THE AUSTRALIAN grain industry has long been concerned about the heavy reliance on the fumigant phosphine and various grain protectant products to protect the national crop from grain storage pests such as weevils and grain borers.
Fumigants such as phosphine are used to disinfest grain and grain protectant products are used to prevent infestation and provide longer term residual protection in storages.
A recently listed ag-tech business has made a discovery with a compound discovered in a eucalyptus tree that may have significant scope to help ensure insect-free grain and lessen the reliance on currently used products.
Richard Jagger, Bio-Gene, said the company had developed two products, Qcide, a natural oil from the gum tree and Flavocide, a synthesized molecule from the same family of chemistry which he said had demonstrated unique insecticidal activity.
In particular, Flavocide, which can be produced on a significant scale could be used to help keep grain pest populations down in Australian grain storages.
Mr Jagger said the company was progressing the technology towards commercial partnerships with global farm chemical businesses.
“We’re looking at how the technology can work, both standalone and in combination with other compounds as part of a grain storage pest management strategy.”
He said that similar to a double-knock in herbicide technology, having more than one means of control could stop grain storage pests infesting grain and breeding for resistance.
“Reliance on a single product can lead to rapid development of resistance,” he said.
“This has occurred with phosphine, and also with a number of grain protectant products.
“Use of a product with a different mode of action will control resistant strains of insects and thus extend the effectiveness of existing products.”
He said the company had done considerable work on the efficacy and safety on the product and was now undertaking longer term studies aimed at commercialization of the technology.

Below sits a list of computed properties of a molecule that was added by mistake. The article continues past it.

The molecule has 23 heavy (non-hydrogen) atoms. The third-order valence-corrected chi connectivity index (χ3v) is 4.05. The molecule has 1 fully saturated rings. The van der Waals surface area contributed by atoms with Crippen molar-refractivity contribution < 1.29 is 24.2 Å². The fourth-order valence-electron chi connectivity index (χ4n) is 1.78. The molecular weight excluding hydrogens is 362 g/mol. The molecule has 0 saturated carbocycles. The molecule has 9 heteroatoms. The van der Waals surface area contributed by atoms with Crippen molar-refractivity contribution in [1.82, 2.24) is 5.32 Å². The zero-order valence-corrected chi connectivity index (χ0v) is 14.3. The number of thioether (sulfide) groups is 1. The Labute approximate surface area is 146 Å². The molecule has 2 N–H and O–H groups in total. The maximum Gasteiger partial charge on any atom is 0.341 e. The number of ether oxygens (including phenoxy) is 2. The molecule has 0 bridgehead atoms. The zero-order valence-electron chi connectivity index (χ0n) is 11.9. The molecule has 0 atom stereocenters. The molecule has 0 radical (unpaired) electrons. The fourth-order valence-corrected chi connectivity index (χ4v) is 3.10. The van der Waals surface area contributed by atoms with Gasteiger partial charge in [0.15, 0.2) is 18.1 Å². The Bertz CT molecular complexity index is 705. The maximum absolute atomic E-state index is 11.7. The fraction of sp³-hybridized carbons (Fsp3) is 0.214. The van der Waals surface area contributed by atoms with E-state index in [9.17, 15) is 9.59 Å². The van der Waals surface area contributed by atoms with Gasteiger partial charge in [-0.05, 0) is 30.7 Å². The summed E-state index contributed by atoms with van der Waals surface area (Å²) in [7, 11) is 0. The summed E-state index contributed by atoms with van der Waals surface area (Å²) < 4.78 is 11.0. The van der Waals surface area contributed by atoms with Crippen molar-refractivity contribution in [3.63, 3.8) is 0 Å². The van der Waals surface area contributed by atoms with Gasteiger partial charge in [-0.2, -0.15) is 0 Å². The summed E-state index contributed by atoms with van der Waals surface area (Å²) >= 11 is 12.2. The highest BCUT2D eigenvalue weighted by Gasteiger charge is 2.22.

Interestingly, while Flavocide is designated as a grain protectant insecticide, there is still some work being done on its potential as a fumigant.
“There is a certain level of volatility in the product that means it may have some benefit as a fumigant as well,” he said.
Mr Jagger said the company had been working with bodies such as
Queensland’s Department of Agriculture & Fisheries (DAF) to see how the product stood up to tough Australian conditions.
Australia is often regarded as a difficult place to control grain pests, because the major period for grain storage is in the heat of the summer.
In North America, for example, the grain is mainly stored over winter, when freezing conditions do not suit the grain pests.
Mr Jagger said test results confirmed that Flavocide was effective against both susceptible and resistant to current products strains of lesser grain borer, saw-toothed grain beetle, rusty grain beetle, rice weevil and flour beetle when used in combination with chlorpyrifos-methyl and further combination testing with deltamethrin demonstrated effectiveness in controlling a resistant strain of lesser grain borer.
Both chlorpyrifos-methyl and deltamethrin are currently used as grain protectant insecticides, although their usage is relatively low compared to phosphine and there are already resistance problems with both products.